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Rhodotorula

Pictured here is Rhodotorula, a beautiful coral-colored yeast grown on Sabouraud's Dextrose Agar.

Rhodotorula species are common environmental contaminants, found naturally in air, water, soil, and other areas. This yeast rarely is a pathogen, though it can cause infections in immumocompromis... Read More

Bacteria are as individual as people.

Bacteria are as individual as people, according to new research by Professor Peter Young and his team in the Department of Biology at the University of York. Bacteria are essential to health, agriculture and the environment, and new research tools are starting to shed more light on them.

The ... Read More

Footage From 1976 Documents Discovery of Ebola Virus

In 1976, a group of health workers took a pair of film cameras to what was then known as Zaire and documented their discovery of a new, deadly virus.

Today we know that virus as Ebola.

A 27-year-old Belgian microbiologist named Peter Piot and his colleagues were the first to scientifically... Read More

Slaying bacteria with their own weapons

A chemist at Washington University in St. Louis is studying siderophores, iron chelating molecules released by bacteria during an infection, with the thought of using them to design personalized antibiotic therapy that would avoid the rapid evolution of resistance that plagues antibiotic drug di... Read More

Bacteria become “genomic tape recorders”

Engineered E. coli can store long-term memories of chemical exposure, other events in their DNA.

MIT engineers have transformed the genome of the bacterium E. coli into a long-term storage device for memory. They envision that this stable, erasable, and easy-to-retrieve memory will be well su... Read More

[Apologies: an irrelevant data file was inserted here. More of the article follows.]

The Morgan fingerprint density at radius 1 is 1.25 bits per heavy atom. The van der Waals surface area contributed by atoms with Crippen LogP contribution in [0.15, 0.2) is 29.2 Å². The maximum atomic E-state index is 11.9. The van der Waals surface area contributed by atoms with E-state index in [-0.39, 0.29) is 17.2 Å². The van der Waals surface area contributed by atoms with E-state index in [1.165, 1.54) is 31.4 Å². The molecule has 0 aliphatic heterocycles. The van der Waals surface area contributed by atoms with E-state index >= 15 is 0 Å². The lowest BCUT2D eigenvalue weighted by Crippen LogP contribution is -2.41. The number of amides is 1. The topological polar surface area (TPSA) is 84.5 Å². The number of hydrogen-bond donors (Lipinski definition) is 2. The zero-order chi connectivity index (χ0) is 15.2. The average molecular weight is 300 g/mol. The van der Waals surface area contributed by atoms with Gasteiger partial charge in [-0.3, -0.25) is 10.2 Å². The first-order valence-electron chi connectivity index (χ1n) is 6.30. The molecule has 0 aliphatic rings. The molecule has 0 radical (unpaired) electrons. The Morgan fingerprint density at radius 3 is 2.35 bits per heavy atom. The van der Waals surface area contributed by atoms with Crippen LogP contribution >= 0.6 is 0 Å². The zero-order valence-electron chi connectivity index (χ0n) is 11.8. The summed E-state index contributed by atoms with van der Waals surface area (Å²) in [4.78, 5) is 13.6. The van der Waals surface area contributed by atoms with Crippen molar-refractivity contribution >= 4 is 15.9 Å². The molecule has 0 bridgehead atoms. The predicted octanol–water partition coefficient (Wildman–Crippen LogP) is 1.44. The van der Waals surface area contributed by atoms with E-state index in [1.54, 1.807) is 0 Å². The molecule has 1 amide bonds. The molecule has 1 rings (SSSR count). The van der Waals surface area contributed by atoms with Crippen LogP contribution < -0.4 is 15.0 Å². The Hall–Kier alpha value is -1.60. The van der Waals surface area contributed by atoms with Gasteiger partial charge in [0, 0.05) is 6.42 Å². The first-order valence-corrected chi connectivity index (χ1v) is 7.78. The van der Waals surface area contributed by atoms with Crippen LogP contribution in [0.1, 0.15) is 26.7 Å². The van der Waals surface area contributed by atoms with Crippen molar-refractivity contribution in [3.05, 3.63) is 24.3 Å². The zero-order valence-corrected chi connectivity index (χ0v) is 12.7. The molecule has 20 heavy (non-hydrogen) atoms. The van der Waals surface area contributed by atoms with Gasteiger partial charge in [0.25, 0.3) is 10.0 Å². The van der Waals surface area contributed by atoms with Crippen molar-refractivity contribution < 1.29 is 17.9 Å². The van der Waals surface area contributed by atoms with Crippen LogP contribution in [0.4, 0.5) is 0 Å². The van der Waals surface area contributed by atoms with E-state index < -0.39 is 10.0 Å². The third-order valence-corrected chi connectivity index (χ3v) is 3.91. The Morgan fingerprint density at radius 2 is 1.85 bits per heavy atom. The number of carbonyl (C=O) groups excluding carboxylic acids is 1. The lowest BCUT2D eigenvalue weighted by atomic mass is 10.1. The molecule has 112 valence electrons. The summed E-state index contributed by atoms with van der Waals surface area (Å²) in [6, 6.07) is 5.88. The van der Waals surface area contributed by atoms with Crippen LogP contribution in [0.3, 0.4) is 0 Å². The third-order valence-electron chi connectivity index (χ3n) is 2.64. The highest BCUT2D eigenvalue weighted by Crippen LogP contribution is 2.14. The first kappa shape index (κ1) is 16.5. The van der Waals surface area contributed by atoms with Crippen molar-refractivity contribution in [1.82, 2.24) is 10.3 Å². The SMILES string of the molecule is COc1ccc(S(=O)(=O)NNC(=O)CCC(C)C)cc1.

EndoftheWorld Christmas

Petri dish Party... between green and brown Pseudomonas aeruginosa, Micrococcus sp., Staphylococcus aureus and Serratia marcescens Read More

Mapping the Bacteria in the NYC Subway (video)

For more than a year, Cornell University's Christopher Mason and his team of researchers have been identifying bacteria in the New York City subway system. And some of the findings might surprise you. Photo: Katie Orlinsky for The Wall Street Journal
Read More

Sizing up cells: Study finds possible regulator of growth

Modern biology has attained deep knowledge of how cells work, but the mechanisms by which cellular structures assemble and grow to the right size largely remain a mystery. Now, researchers may have found the key in a dynamic agglomeration of molecules inside cells.

Click "source" to read more... Read More

Herbivore drool defeats fungal defence

A report in Biology Letters shows that the drool of herbivores might help defeat the toxic fungal defences of the plants they graze on.

Grazing or cutting some plants induces a noxious chemical to be produced which deters hungry plant-eaters from revisiting them. The chemicals, called alkaloi... Read More

'Lonely' bacteria increase risk of antibiotic resistance

Scientists from The University of Manchester have discovered that 'lonely' microbes are more likely to mutate, resulting in higher rates of antibiotic resistance.

The study, published today in Nature Communications and jointly funded by The Wellcome Trust and Engineering and Physical Sciences... Read More

The incubation period of a viral infection